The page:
Privacy Rules

In the soundbite era of social media, it is easy to overlook the nuances of a given policy. Tom Cohen of Kelley Drye provides his seasoned perspective on this week’s vote by Congress to overturn the December 2016 FCC rules governing customer privacy by broadband ISPs. As he points out, these rules were an extension of the FCC’s reclassification of ISPs as Title II carriers (e.g. the same rules that defined telephone companies).

He explains that 2015 reclassification  of broadband ISPs has caused some unintended consequences, as evidenced by a court case last summer, which, as TechFreedom’s president Bernia Szoka suggested, could lead to privacy gaps between jurisdiction of the FCC and the FTC. Cohen suggests that the privacy rules need to be integrated across providers (whether ISP or edge) to make it easy for the consumer to understand what her rights are.¹

An even larger privacy issue for consumers are the dealings of bad actors who steal consumers’ information, as well as use telecom networks for nefarious activities. Just this week, the FCC issued a warning to consumers not to answer their phone, if they don’t recognize the number. Cohen warns that cybersecurity is a never-ending threat that requires an ongoing team effort across industry and government to thwart this criminal behavior.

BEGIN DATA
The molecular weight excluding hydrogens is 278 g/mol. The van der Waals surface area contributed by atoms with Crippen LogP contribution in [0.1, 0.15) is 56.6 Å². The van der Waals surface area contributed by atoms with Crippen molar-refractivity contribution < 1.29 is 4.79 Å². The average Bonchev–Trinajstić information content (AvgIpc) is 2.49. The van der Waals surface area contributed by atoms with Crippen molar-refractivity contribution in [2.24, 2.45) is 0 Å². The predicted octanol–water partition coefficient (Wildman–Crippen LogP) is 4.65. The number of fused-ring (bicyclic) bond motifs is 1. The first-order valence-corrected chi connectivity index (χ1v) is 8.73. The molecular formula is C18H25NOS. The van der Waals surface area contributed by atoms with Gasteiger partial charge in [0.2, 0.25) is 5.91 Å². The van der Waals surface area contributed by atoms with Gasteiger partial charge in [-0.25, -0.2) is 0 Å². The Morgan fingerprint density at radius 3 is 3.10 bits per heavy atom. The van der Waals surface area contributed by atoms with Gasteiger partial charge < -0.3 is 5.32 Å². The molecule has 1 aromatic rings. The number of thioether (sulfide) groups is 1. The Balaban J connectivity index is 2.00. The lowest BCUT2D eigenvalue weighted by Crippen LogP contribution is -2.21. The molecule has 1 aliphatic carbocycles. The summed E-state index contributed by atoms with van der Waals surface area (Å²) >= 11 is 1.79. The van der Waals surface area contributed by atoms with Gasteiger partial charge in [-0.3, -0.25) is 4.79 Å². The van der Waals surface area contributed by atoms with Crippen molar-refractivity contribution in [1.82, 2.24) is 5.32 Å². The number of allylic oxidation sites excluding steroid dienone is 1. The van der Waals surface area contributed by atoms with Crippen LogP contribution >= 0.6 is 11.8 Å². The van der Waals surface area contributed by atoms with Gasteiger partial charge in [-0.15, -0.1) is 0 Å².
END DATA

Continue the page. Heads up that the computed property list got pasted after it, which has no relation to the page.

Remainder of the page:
¹Cohen also implies that Congress has an opportunity to streamline the regulatory/law-enforcement process with regards to privacy. Remarks made in 2012 by then FTC Commissioner Rosch, argued that there might be an opportunity to streamline the often overlapping roles of the FCC and FTC, “If we are concerned about developing a consistent, unified vision of our digital future, it may make more sense to vest jurisdiction over these matters to a single expert agency.”

Rosch also expressed concern that the FCC would be more vulnerable to political pressure to regulate in a certain way when he said, “Nevertheless, I think there is less independence from the Executive branch when an agency is setting regulatory policy, as opposed to bringing cases, because it may be getting its marching orders, policy-wise, from the White House. “

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